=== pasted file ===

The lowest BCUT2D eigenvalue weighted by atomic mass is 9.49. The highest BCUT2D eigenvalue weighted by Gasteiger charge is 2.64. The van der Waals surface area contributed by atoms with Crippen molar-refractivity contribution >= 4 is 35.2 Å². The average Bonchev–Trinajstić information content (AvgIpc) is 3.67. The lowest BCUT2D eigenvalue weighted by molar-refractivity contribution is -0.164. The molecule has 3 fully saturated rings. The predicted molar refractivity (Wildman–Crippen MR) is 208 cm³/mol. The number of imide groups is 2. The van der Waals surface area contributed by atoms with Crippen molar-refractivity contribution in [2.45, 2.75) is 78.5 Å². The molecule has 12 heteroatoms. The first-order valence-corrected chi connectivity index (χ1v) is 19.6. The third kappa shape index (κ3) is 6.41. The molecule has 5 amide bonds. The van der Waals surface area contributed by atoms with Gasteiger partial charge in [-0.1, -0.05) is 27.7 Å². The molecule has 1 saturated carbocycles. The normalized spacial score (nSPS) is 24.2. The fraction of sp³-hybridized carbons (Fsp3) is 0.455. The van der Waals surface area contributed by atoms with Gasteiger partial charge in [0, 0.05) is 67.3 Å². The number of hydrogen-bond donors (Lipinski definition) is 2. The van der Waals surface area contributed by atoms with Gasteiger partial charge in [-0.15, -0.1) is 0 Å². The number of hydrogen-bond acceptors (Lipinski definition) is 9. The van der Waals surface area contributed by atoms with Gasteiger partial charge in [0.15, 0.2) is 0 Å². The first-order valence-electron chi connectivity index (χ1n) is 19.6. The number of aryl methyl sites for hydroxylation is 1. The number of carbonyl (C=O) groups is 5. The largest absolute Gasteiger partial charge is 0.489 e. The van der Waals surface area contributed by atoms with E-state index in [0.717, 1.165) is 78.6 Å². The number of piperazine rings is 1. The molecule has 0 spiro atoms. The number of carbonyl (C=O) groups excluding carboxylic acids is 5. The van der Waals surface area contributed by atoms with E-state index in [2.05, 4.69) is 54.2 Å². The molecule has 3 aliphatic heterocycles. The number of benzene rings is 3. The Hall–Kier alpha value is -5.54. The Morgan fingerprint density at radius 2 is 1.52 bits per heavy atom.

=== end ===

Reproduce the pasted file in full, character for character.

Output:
The lowest BCUT2D eigenvalue weighted by atomic mass is 9.49. The highest BCUT2D eigenvalue weighted by Gasteiger charge is 2.64. The van der Waals surface area contributed by atoms with Crippen molar-refractivity contribution >= 4 is 35.2 Å². The average Bonchev–Trinajstić information content (AvgIpc) is 3.67. The lowest BCUT2D eigenvalue weighted by molar-refractivity contribution is -0.164. The molecule has 3 fully saturated rings. The predicted molar refractivity (Wildman–Crippen MR) is 208 cm³/mol. The number of imide groups is 2. The van der Waals surface area contributed by atoms with Crippen molar-refractivity contribution in [2.45, 2.75) is 78.5 Å². The molecule has 12 heteroatoms. The first-order valence-corrected chi connectivity index (χ1v) is 19.6. The third kappa shape index (κ3) is 6.41. The molecule has 5 amide bonds. The van der Waals surface area contributed by atoms with Gasteiger partial charge in [-0.1, -0.05) is 27.7 Å². The molecule has 1 saturated carbocycles. The normalized spacial score (nSPS) is 24.2. The fraction of sp³-hybridized carbons (Fsp3) is 0.455. The van der Waals surface area contributed by atoms with Gasteiger partial charge in [0, 0.05) is 67.3 Å². The number of hydrogen-bond donors (Lipinski definition) is 2. The van der Waals surface area contributed by atoms with Gasteiger partial charge in [-0.15, -0.1) is 0 Å². The number of hydrogen-bond acceptors (Lipinski definition) is 9. The van der Waals surface area contributed by atoms with Gasteiger partial charge in [0.15, 0.2) is 0 Å². The first-order valence-electron chi connectivity index (χ1n) is 19.6. The number of aryl methyl sites for hydroxylation is 1. The number of carbonyl (C=O) groups is 5. The largest absolute Gasteiger partial charge is 0.489 e. The van der Waals surface area contributed by atoms with E-state index in [0.717, 1.165) is 78.6 Å². The number of piperazine rings is 1. The molecule has 0 spiro atoms. The number of carbonyl (C=O) groups excluding carboxylic acids is 5. The van der Waals surface area contributed by atoms with E-state index in [2.05, 4.69) is 54.2 Å². The molecule has 3 aliphatic heterocycles. The number of benzene rings is 3. The Hall–Kier alpha value is -5.54. The Morgan fingerprint density at radius 2 is 1.52 bits per heavy atom.